100 million under winter weather alerts as Arctic air prepares to move east

100 million under winter weather alerts as Arctic air prepares to move east

More than 100 million people across the U.S. received winter weather advisories or warnings Thursday night, as forecasters said another round of Arctic air was expected to move east.

While temperatures will not be as cold as they have been in recent days in much of the United States, the National Weather Service said cold air will continue to push into the Plains and Mississippi Valley on Friday and then into the eastern United States on Saturday.

The agency said that high temperatures in the plains will be 20 to 25 degrees below normal. Meteorologists in the Memphis area, Tennessee, warned of dense frozen fog and stressed the need for people to stay in their homes. Snow and ice have presented challenges for millions getting outside.

  • Chicagoans could see up to 4 inches of snow by Friday morning rush hour, and wind chills could reach 5 below zero at noon.
  • With freezing fog forecast for the entire Mid-South, the weather service in Memphis warned: “If you do not need to travel, please stay off the roads. Please be safe.”
  • Philadelphia is expected to start seeing snow at 5 a.m. Friday, and the city could see accumulations of 4 to 6 inches, forecasters said. Similar amounts were expected for New Jersey.
  • The New York City metropolitan area could get 2 to 3 inches starting Friday, but temperatures will be freezing through Monday, the weather service there said. Single-digit wind chills are expected to reach the city.
  • Lakeshore snow continued to fall in the Buffalo, New York, area, where Thursday’s sets produced snow at a rate of 1 to 2 inches per hour, the weather service there said. Parts of Erie County got 18 inches of snow around 8:30 p.m. Thursday.

Since Jan. 12, there have been 47 confirmed weather-related deaths across the United States, including hypothermia, car crashes, and deaths while people were removing snow, according to an NBC News tally. Seven others are suspected to be weather-related.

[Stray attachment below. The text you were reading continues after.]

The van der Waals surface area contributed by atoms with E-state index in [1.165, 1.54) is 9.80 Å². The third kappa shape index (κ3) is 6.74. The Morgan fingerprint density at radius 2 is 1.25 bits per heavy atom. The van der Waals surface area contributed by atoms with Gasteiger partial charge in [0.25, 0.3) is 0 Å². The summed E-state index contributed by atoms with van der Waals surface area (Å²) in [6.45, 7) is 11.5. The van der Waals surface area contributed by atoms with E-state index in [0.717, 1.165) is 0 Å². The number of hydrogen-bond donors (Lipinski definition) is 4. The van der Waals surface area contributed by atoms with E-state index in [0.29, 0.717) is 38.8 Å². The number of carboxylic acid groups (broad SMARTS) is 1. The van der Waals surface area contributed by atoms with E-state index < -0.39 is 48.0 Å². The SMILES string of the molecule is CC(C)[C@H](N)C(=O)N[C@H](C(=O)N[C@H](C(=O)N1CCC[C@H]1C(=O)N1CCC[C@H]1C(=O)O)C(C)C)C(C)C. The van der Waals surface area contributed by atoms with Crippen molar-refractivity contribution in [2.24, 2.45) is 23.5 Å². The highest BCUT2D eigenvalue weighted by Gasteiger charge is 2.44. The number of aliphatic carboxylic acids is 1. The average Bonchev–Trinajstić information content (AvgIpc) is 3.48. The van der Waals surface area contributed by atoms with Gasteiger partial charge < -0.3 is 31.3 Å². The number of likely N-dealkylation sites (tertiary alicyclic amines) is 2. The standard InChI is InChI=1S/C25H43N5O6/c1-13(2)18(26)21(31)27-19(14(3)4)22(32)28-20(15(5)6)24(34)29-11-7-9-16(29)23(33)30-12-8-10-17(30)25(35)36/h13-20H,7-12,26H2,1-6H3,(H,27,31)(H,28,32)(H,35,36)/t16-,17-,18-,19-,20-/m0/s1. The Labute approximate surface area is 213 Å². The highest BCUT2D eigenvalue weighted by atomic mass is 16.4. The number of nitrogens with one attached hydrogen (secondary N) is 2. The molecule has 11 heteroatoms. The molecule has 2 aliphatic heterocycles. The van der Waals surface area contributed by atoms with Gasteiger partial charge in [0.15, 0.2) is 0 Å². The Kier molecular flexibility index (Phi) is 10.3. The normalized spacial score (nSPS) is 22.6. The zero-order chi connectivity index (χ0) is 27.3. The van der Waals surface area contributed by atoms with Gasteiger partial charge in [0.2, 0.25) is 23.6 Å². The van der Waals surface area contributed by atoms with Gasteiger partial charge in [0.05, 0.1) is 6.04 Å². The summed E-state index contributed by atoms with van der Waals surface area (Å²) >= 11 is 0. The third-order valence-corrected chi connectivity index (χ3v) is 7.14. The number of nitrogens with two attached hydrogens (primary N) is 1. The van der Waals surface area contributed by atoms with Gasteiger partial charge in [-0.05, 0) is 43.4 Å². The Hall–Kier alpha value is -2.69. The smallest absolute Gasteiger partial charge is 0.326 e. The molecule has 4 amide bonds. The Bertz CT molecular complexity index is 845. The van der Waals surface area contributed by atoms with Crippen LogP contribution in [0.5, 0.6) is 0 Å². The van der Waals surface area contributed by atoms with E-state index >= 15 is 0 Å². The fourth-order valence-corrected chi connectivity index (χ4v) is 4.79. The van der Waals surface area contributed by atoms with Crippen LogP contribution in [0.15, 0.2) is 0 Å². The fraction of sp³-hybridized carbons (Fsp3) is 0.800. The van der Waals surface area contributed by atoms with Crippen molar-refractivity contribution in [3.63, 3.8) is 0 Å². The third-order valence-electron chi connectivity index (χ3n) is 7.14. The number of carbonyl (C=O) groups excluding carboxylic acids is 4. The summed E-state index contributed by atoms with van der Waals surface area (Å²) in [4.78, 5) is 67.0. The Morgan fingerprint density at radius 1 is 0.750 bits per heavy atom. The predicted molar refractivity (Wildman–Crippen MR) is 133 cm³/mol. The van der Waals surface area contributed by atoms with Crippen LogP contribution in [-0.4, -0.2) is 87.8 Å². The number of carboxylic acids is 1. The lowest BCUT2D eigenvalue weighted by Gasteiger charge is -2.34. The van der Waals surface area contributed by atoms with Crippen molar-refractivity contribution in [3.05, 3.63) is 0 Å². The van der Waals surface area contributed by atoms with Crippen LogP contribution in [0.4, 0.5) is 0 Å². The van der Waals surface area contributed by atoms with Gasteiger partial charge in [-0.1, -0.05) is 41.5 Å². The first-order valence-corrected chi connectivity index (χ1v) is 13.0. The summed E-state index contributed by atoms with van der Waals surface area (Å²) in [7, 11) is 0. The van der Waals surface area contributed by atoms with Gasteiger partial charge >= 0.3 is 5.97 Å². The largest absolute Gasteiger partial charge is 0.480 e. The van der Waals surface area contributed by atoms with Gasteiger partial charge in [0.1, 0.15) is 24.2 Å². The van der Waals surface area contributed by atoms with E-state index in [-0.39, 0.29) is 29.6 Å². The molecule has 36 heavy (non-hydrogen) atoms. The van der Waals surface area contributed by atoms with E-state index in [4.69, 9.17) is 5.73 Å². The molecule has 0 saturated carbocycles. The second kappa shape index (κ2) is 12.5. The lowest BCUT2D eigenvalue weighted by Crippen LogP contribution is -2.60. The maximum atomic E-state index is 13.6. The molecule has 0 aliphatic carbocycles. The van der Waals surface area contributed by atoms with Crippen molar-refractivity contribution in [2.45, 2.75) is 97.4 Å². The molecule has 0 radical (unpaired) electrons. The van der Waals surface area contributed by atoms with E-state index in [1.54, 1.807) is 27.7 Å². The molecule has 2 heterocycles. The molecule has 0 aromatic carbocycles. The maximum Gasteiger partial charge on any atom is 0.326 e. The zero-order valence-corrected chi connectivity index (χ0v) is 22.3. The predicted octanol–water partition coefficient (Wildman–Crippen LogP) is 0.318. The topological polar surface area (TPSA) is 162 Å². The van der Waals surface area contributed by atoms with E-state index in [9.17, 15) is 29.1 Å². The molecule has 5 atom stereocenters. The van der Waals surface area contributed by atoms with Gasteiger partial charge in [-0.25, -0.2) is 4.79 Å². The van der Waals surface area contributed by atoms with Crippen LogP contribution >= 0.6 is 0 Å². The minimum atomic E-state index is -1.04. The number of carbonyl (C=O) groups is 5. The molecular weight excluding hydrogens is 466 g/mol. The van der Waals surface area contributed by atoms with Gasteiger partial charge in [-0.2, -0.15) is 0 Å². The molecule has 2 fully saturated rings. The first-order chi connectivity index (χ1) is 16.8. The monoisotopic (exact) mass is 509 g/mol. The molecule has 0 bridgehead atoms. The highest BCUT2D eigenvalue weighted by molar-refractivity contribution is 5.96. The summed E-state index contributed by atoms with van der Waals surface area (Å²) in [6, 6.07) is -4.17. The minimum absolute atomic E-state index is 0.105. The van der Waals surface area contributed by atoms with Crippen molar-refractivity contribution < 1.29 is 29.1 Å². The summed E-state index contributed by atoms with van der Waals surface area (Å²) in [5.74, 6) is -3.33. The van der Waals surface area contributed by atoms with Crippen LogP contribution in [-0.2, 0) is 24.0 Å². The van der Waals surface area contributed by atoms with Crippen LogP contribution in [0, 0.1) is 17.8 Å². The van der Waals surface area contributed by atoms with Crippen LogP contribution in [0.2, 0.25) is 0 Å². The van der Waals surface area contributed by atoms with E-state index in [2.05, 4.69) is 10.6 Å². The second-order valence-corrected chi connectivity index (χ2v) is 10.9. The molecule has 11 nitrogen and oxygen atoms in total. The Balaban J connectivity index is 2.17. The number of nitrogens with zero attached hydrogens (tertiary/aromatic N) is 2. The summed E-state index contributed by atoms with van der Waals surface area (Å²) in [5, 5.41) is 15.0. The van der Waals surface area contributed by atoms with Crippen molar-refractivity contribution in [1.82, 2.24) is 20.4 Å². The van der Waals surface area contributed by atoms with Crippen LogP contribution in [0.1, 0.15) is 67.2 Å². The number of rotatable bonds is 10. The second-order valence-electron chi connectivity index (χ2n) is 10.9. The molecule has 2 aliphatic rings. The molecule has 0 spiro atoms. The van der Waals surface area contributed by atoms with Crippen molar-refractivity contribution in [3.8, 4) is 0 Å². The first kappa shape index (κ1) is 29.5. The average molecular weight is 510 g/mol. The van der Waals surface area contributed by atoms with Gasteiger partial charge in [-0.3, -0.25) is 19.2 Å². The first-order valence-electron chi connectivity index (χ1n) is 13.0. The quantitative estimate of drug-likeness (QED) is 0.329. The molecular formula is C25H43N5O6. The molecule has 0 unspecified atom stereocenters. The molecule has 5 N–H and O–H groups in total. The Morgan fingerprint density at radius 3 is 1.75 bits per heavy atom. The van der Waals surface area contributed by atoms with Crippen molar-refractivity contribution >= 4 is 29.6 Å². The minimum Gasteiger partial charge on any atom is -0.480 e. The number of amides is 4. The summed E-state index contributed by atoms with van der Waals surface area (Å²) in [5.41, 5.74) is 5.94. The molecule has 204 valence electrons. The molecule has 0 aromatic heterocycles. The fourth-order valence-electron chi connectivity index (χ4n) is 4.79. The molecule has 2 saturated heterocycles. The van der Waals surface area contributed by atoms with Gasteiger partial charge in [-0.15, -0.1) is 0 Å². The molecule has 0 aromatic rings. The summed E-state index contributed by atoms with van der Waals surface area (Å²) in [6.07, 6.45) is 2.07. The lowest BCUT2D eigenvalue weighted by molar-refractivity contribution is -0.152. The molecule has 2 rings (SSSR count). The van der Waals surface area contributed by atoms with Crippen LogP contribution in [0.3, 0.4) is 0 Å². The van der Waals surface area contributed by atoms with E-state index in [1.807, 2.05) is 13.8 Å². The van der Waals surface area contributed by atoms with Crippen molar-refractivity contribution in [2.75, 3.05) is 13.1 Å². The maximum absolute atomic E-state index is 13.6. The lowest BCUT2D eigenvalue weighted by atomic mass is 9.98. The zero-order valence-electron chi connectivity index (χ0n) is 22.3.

Officials confirmed that at least 16 people died in Tennessee, which witnessed low temperatures and snow.

Since Sunday, more than 9 inches of snow has fallen on Nashville Where public schools remained closed Thursday and will be again Friday.

Orchard Park in New York, where the Buffalo Bills’ stadium is located, is expected to get up to 8 inches of snow through Saturday. Before Sunday’s playoff game, the team again asked fans to help clear snow at Highmark Stadium.

In Kansas, westbound Interstate 70 in Hays was closed Thursday due to the weather.

“High winds and falling snow create black ice, making driving extremely dangerous, and we are experiencing accidents and slides,” a Kansas Highway Patrol spokesman said. He said on X.

Freezing rain and snow hit the Pacific Northwest. On Thursday night, Oregon Governor Tina Kotick declared a statewide emergency, noting that Friday would be the sixth day that residents of her state would experience winter storms.

She added that thousands were affected, including power outages or transportation problems.

Public schools in Portland, Oregon It will remain closed on Friday The school district said.

Also in Portland, firefighters urged residents to pay special attention to trees and power lines where accumulating snow and ice threaten to topple them, possibly leading to tragedy.

A man walks on a snowy road on Wednesday in Tigard, Oregon. Jenny Kane/AP

A power line fell on an SUV on Wednesday, killing three people as they got out of the vehicle, Portland firefighters said. A child was saved by a passerby.

“If you go out in the next few days, including to a park or natural area, please be aware of your surroundings, and check around you for any downed power lines or hanging branches,” the city told residents.

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